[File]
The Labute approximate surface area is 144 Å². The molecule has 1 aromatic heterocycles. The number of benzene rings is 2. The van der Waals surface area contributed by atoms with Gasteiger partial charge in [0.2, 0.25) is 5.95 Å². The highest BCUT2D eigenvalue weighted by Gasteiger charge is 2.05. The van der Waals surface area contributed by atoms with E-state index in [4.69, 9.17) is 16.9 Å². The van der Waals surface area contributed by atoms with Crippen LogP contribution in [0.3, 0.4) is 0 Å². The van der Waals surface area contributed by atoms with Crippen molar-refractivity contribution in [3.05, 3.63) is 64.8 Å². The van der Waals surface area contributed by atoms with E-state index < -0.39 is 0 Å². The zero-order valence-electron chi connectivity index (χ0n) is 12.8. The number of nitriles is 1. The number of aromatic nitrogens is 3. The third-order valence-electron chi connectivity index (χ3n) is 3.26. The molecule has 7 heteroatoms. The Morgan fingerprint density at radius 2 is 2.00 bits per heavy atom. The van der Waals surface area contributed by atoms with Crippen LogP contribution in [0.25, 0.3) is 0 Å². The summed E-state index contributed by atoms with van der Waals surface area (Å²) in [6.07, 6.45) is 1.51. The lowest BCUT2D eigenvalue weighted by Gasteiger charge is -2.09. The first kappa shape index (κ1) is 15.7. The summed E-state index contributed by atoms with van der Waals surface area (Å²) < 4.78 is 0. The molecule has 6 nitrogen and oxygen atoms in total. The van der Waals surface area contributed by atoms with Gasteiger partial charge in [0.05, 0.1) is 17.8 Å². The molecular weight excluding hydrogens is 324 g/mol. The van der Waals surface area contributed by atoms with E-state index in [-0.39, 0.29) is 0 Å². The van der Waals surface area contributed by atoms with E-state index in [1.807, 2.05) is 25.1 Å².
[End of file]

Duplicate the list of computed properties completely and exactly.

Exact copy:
The Labute approximate surface area is 144 Å². The molecule has 1 aromatic heterocycles. The number of benzene rings is 2. The van der Waals surface area contributed by atoms with Gasteiger partial charge in [0.2, 0.25) is 5.95 Å². The highest BCUT2D eigenvalue weighted by Gasteiger charge is 2.05. The van der Waals surface area contributed by atoms with E-state index in [4.69, 9.17) is 16.9 Å². The van der Waals surface area contributed by atoms with Crippen LogP contribution in [0.3, 0.4) is 0 Å². The van der Waals surface area contributed by atoms with Crippen molar-refractivity contribution in [3.05, 3.63) is 64.8 Å². The van der Waals surface area contributed by atoms with E-state index < -0.39 is 0 Å². The zero-order valence-electron chi connectivity index (χ0n) is 12.8. The number of nitriles is 1. The number of aromatic nitrogens is 3. The third-order valence-electron chi connectivity index (χ3n) is 3.26. The molecule has 7 heteroatoms. The Morgan fingerprint density at radius 2 is 2.00 bits per heavy atom. The van der Waals surface area contributed by atoms with Crippen LogP contribution in [0.25, 0.3) is 0 Å². The summed E-state index contributed by atoms with van der Waals surface area (Å²) in [6.07, 6.45) is 1.51. The lowest BCUT2D eigenvalue weighted by Gasteiger charge is -2.09. The first kappa shape index (κ1) is 15.7. The summed E-state index contributed by atoms with van der Waals surface area (Å²) < 4.78 is 0. The molecule has 6 nitrogen and oxygen atoms in total. The van der Waals surface area contributed by atoms with Gasteiger partial charge in [0.05, 0.1) is 17.8 Å². The molecular weight excluding hydrogens is 324 g/mol. The van der Waals surface area contributed by atoms with E-state index in [-0.39, 0.29) is 0 Å². The van der Waals surface area contributed by atoms with E-state index in [1.807, 2.05) is 25.1 Å².